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Being Benedictine

Living the Rule of St. Benedict in Daily Life

Month

January 2021

2021 Word of The Year

Choosing a word of the year can be a prayerful intention as well as creative expression. There is nothing magical about one word over another, but I find the process insightful and revealing—both spiritually comforting and challenging. I worked with the idea of doorways and thresholds for several weeks after realizing how many cards in my SoulCollage® collection had images of doors on them.

“Doors are places for pausing, of finding your key, of knocking, of asking for entry. Thresholds carry us from one place to another – usually from outside to inside or the other way around.  They are symbols of our inner movements…. I believe that our lives are about crossing one threshold after another. Thresholds are challenging places to be because there is no map. There is no ten-step plan for how to move through this space. We feel disoriented there and impatient in having to wait.”

Christine Valters Paintner

I thought about selecting a word like welcome or becoming, or simply doorway or threshold. The images resonated, but the words were not quite right. I considered what it feels like to stand on the threshold of the unknown, to step through the doorway of uncertainty. The moment of crossing over can require courage, honesty, a surrendering, a willingness to be transformed.

“Our uncertainty is the doorway into mystery, the doorway into surrender, the path to God that Jesus called “faith.” -Richard Rohr, The Wisdom Pattern: Order, Disorder, Reorder

Extending hospitality to guests, as St. Benedict instructed in The Rule, can be practiced towards the uncertainty that life brings, the times when we can no longer control our circumstances and we must surrender our expectations. We can extend hospitality towards all that is mystery and trust that we will be transformed in the process. We may not know what we are walking into, but we can grow into acceptance of whatever comes.

“We need to honor what is on both sides of the doorway: to celebrate the whole of our lives, the self we are leaving behind as well as the self toward which we are going.”  

Rev. Amy Zucker Morgenstern, On the Threshold

The threshold moment requires an acceptance of what has been, what is, and what possibilities may come. The threshold moment, if we wish to honor each moment as life-giving and transformational, forces us to see our truth, the truth of our desires, and the truth of our circumstances.

If you are interested in transformation, no element is more important than developing a love of truth. As we learn to accept what is real in the present moment, we are more able to accept whatever arises in us, because we know that it is not the whole of us… When we are willing to be with the whole truth—whatever it is –we have more inner resources available to deal with whatever we are facing.” –The Wisdom of the Enneagram, Don Richard Riso and Russ Hudson.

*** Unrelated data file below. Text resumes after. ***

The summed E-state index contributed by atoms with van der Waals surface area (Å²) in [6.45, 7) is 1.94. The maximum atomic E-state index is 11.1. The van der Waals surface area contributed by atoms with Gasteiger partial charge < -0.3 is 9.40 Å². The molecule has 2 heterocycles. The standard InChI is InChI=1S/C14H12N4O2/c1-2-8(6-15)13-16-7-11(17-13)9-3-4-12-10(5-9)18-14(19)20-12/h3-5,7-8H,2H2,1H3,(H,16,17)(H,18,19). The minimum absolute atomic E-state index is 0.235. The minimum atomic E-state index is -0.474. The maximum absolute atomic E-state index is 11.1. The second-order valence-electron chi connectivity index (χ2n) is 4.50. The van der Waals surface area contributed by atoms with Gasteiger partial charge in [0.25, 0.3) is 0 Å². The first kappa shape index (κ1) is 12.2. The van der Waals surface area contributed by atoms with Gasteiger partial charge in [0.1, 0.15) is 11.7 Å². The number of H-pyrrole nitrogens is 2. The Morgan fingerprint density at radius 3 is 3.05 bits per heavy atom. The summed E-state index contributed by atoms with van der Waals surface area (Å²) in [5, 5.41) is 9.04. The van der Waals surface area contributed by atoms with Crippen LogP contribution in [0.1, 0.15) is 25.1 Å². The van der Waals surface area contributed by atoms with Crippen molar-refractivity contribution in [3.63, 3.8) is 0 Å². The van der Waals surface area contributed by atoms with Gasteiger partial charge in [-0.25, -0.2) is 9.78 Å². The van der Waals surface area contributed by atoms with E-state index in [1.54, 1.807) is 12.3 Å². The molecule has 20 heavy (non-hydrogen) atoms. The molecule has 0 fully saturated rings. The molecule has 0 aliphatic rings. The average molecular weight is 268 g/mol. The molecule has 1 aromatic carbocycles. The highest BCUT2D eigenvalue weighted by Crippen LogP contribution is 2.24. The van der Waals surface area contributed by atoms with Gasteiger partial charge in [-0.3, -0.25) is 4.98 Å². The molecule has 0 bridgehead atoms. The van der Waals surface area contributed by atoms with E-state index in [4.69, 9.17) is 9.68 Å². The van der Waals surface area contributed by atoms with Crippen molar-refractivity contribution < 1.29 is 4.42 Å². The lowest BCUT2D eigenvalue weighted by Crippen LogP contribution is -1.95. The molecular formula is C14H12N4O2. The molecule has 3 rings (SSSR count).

And this brings me to my 2021 word of the year: TRUTH.

Continue reading “2021 Word of The Year”

In Humility, We Begin Again

January 2021 Lectio Divina and Oblate Reflections

Sources: Mark 1:7-11; Always We Begin Again: The Benedictine Way of Living by John McQuiston II (Preface-p. 14)

For our Lectio Divina practice, we read more deeply Mark 1:7-11, the baptism of Jesus.

Words and phrases that resonate with us, shared in our discussion:

It is with great humility that John proclaims there is one more powerful than I. In an area of rabid individualism, it is hard to turn things over, to admit that I am not the fount of all wisdom. Even if we feel called to speak truth to power, to share our faith or ideas that may differ from another, we must humble ourselves as John did. John admits he is not to untie the sandals of Jesus, and even stoops down to show his humility. Indeed, there is one more powerful than I.

Both John and Jesus show humility. By going down into the water, Jesus foreshadows going down into the tomb. It is a descent, a submission to the obedience of the will of God, and then a rising.  Jesus chose to be baptized; he did not have to be, but he chose to be weak, to become humble. This is the beginning of his service. He has been chosen to be Messiah. Jesus did not shy away from this service.

As part of Jesus’ baptism—the heavens were torn apart. Jesus’ identity was affirmed by the father; this is how we get our identity too. The heavens are torn apart for us as well. We live our lives in the balance of humility and knowing that we are made in the image of God.

Always We Begin Again—A new year, a new book.

We begin 2021 by reading the introduction and first section of Always We Begin Again: The Benedictine Way of Living by John McQuiston II (Preface through page 14.) The Rule of St. Benedict provided guidelines for monastic living by giving order to the monk’s day with a balance of prayer and work. Although it may be impossible to follow the Rule strictly while maintaining a life in the world, it is the longing of the Benedictine oblate to have a “creatively balanced framework for life.”